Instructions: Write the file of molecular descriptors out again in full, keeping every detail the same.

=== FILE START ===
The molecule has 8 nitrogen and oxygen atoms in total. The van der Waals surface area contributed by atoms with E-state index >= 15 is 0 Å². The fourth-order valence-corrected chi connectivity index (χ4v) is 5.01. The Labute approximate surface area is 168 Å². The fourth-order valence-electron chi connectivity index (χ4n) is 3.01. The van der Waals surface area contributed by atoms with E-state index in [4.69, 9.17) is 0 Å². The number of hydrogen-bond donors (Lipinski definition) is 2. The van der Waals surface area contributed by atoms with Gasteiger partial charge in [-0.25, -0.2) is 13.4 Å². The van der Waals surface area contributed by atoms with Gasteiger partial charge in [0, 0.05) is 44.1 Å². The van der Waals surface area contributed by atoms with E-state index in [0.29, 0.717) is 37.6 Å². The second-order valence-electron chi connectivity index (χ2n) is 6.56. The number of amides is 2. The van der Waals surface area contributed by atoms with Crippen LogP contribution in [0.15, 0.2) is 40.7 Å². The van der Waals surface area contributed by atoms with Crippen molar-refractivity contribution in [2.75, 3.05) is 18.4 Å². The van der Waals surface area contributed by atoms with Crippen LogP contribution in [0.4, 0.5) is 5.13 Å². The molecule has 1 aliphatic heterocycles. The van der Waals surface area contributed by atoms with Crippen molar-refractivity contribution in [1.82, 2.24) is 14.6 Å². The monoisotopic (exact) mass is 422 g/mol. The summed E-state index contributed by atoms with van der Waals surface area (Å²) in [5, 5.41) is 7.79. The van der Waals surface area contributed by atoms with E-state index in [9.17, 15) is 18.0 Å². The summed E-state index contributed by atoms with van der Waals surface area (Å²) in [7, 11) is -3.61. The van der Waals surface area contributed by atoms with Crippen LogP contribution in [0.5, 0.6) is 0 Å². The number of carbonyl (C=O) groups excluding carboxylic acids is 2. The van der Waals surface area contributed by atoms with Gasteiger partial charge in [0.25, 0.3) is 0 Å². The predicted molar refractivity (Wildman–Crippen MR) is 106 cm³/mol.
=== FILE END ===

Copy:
The molecule has 8 nitrogen and oxygen atoms in total. The van der Waals surface area contributed by atoms with E-state index >= 15 is 0 Å². The fourth-order valence-corrected chi connectivity index (χ4v) is 5.01. The Labute approximate surface area is 168 Å². The fourth-order valence-electron chi connectivity index (χ4n) is 3.01. The van der Waals surface area contributed by atoms with E-state index in [4.69, 9.17) is 0 Å². The number of hydrogen-bond donors (Lipinski definition) is 2. The van der Waals surface area contributed by atoms with Gasteiger partial charge in [-0.25, -0.2) is 13.4 Å². The van der Waals surface area contributed by atoms with Gasteiger partial charge in [0, 0.05) is 44.1 Å². The van der Waals surface area contributed by atoms with E-state index in [0.29, 0.717) is 37.6 Å². The second-order valence-electron chi connectivity index (χ2n) is 6.56. The number of amides is 2. The van der Waals surface area contributed by atoms with Crippen LogP contribution in [0.15, 0.2) is 40.7 Å². The van der Waals surface area contributed by atoms with Crippen molar-refractivity contribution in [2.75, 3.05) is 18.4 Å². The van der Waals surface area contributed by atoms with Crippen LogP contribution in [0.4, 0.5) is 5.13 Å². The molecule has 1 aliphatic heterocycles. The van der Waals surface area contributed by atoms with Crippen molar-refractivity contribution in [1.82, 2.24) is 14.6 Å². The monoisotopic (exact) mass is 422 g/mol. The summed E-state index contributed by atoms with van der Waals surface area (Å²) in [5, 5.41) is 7.79. The van der Waals surface area contributed by atoms with E-state index in [9.17, 15) is 18.0 Å². The summed E-state index contributed by atoms with van der Waals surface area (Å²) in [7, 11) is -3.61. The van der Waals surface area contributed by atoms with Crippen LogP contribution in [0.5, 0.6) is 0 Å². The number of carbonyl (C=O) groups excluding carboxylic acids is 2. The van der Waals surface area contributed by atoms with Gasteiger partial charge in [0.25, 0.3) is 0 Å². The predicted molar refractivity (Wildman–Crippen MR) is 106 cm³/mol.